But Rihanna is no ordinary pregnant woman. Last Friday, popular Instagram meme account @officialseanpenn posted a series of photos of the star vacationing in his native Barbados, ankle deep in Atlantic waters. With her hair long and loose in the back, she was shown eating a mango while wearing a red and orange sequined bikini top and a tiny gold lamé miniskirt, on which her belly was in full view. “We must protect the Earth at all costs! If not for us, for Rihanna’s baby! #EarthDay,” the caption read. Pregnant Rihanna is our Gaia, and the trend of seeing her as a goddess entity began long before she got pregnant. Her sultry beauty, her golden touch as a hitmaker, her incredible success as a businesswoman (last summer, Forbes officially declared her a billionaire) and, above all, her seemingly inherent ability to never let anyone see her sweat combined to make her appear almost unearthly. (A well-known meme has collected a series of images in which Rihanna, wearing sky-high stilettos, manages, as if by magic, to avoid getting her heel caught in railings. “Jesus walked on water and Rihanna walks on railings in heels, I don’t see any difference”, a woman tweeted in response to the photos.)
As with other elements of the life of a mega-celebrity, a frontal, breakthrough pregnancy like Rihanna’s requires a certain level of mystification of the pains caught behind the scenes. Rihanna, as my colleague Doreen St. Félix wrote in a 2015 article in Pitchfork, “operates just outside of the female labor that so often determines blackness,” and there’s also a particular political significance to her positioning. ‘a black woman as an idol among mortals – one who, by placing the fact of her pregnancy front and center, manages to gloss over even her relatively minor potential difficulties, at least publicly – bloating, heartburn, the swelling, the fatigue – not to mention the simultaneity of personal events that would surely be shocking to any woman, pregnant or not. (On Wednesday, A$AP Rocky was arrested at LAX in connection with a shooting he was allegedly involved in last November and later released on bail, a development neither Rocky nor Rihanna have publicly commented on.) Never Complain , never explain is Rihanna’s credo, and when in doubt, choose Fenty products. In an interview with Bustle, in which she admitted to an unglamorous symptom of her pregnancy — her dry belly — she explained that she solved the problem by using two different products from her skincare line.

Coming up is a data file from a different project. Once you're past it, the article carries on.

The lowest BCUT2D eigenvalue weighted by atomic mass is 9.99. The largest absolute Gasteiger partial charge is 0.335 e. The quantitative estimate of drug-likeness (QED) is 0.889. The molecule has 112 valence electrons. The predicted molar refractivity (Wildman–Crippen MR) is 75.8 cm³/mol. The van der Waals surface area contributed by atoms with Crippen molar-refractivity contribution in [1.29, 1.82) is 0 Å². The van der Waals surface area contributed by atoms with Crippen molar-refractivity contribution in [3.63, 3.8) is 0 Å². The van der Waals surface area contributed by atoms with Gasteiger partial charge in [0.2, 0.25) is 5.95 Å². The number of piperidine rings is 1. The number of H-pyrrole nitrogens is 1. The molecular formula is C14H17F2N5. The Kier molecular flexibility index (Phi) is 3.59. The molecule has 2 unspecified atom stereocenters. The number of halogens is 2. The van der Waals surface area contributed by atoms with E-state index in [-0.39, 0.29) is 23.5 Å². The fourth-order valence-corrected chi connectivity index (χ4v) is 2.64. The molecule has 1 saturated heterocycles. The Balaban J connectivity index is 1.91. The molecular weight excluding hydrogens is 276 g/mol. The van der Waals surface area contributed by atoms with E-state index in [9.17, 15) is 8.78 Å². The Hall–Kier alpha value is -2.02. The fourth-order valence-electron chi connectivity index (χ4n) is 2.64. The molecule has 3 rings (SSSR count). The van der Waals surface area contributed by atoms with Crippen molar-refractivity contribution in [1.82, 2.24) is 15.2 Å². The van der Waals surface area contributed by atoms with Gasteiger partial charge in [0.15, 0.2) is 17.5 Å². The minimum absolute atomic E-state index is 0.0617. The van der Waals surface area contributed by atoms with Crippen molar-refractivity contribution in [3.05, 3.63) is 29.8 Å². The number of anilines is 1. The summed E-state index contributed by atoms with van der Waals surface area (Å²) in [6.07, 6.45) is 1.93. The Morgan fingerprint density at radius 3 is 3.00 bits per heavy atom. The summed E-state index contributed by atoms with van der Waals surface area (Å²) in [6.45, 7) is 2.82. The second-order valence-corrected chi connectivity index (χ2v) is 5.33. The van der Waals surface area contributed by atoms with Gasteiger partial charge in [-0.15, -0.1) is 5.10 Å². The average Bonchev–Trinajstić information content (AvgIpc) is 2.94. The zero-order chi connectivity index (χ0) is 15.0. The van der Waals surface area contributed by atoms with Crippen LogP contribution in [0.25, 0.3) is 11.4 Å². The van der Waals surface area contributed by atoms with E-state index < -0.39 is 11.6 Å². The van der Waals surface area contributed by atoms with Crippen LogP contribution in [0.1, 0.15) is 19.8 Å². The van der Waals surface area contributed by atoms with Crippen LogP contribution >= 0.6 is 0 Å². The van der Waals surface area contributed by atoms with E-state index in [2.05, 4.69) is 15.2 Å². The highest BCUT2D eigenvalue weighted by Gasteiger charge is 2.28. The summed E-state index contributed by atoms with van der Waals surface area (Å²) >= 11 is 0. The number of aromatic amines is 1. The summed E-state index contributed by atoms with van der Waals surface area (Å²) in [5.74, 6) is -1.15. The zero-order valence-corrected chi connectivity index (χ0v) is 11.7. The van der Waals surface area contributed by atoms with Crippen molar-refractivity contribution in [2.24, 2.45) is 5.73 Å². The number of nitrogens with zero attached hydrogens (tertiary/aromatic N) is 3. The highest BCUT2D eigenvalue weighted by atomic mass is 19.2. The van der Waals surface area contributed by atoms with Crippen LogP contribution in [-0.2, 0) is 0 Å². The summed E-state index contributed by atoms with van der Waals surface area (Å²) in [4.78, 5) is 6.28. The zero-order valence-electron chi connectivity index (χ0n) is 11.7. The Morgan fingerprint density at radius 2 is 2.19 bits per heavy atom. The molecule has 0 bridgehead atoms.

“There’s no way I’m shopping in a maternity aisle,” Rihanna said vogue. Unlike women like me, who, when pregnant, found solace day after day in the same depressing but useful elastic-waisted jeans, goddesses don’t. And, if Rihanna’s pregnancy look offered a bold new proposition to expectant mothers, it’s a safe bet that most women wouldn’t be able to pull off something like this, certainly not without the help of a professional. “I know he’s losing sleep over it because my measurements can literally change from hour to hour,” Rihanna said of her stylist, who, like her employer, doesn’t have the comfort of turning to a forgiving elasticated waist. “Actually, I’m sure he’ll ask for a raise after that. »
That’s not to say the average woman has nothing to gain from Rihanna’s mindset. While writing this article, I was reminded of how, during my own pregnancy, just over a decade ago, for the first time since I was a little child, I was not embarrassed to accentuate my own abdomen. I was unlikely to wear a belly chain, but neither was I going to go to great lengths to conceal the reality of my changing body. I was pregnant, no shit. But that mentality didn’t last long, and once my daughter was born, my insecurities returned. In the public imagination, there is nothing particularly glamorous about the postpartum body – the body that remains after the miracle of creation is complete. If anyone can show us otherwise, it’s Rihanna.